Concerned by the Optus data breach? Here’s how to protect against online scams and hacks
Here’s what you need to know.
Common scams to watch out for: From phishing to remote access
“Scammers will use the data breach and target people in any way that they can. This means you will likely notice an increased number of phishing emails, phone calls, and SMS or social media messages,” Scamwatch warns.
Phishing scams, where scammers send a text message or email masquerading as a legitimate business in an attempt to extract identity or financial information, were the most common, with more than 44,000 reports in 2022 so far.
Source: SBS News
“Identity theft is a huge problem in Australia,” Ms Rickard said.
“Remote access scams (also known as technical support scams) usually involve scammers contacting people over the phone to get access to their computers and to steal their money,” the Australian Cyber Security Centre (ACSC) warns.
Source: SBS News
Investment scams took the biggest financial toll on victims, resulting in more than $267 million reported lost so far this year.
Dating and romance scams were the next most costly, with more than $23 million lost, followed by remote access scams, false billing and phishing scams.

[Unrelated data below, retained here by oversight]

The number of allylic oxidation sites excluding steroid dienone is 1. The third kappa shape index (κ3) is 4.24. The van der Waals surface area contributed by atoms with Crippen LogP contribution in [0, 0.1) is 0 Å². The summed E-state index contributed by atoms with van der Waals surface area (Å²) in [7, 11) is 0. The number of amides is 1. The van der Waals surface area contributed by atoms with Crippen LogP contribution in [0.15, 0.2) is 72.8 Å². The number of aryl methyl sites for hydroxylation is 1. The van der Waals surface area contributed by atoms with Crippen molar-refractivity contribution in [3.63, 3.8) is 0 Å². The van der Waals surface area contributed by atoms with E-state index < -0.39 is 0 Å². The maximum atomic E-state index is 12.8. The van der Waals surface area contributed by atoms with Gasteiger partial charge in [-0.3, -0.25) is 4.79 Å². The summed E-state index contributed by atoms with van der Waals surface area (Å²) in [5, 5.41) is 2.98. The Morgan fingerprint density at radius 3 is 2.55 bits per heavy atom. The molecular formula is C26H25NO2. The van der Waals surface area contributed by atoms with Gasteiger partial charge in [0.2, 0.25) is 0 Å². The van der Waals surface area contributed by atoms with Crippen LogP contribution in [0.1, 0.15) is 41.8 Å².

How to protect yourself online
According to the ACSC, the top steps internet users can take to protect themselves from hacks and scams are:
- Turning on automatic software updates
- Regularly backing up your devices
- Switching on (a system where users are only granted access to an account after providing multiple pieces of evidence).
- Using strong rather than passwords
- Securing mobile devices and watching out for cyber scams
“It really is every man or woman for themselves. We’ve all got to step up because the systems are not protecting us. Therefore we have to protect ourselves.
Why talking about scams and asking for help is key
Digital literacy varies across the community, and Mr Williams said “vulnerable consumer cohorts” who may “not be as digitally literate as others” should not be afraid to ask for help.
“And we find that a lot of consumers, whether they’re senior, whether they are of any other cohort as well, a lot of people find that there’s a stigma of being scammed, but the best thing to do is speak up and ask for help and get it fixed as quickly as possible.”
Resources and assistance
- The ACCC’s Scamwatch website provides information on how to recognise, avoid and report scams:
- IDCare supports victims of identity theft, including those affected by the Optus data breach:
- The Australian Cyber Security Centre provides information on how to protect yourself online at:
- The Australian Seniors Computer Clubs Association provides information on digital training and support for older Australians:
- The Good Things Foundation supports “socially excluded people to improve their lives through digital”: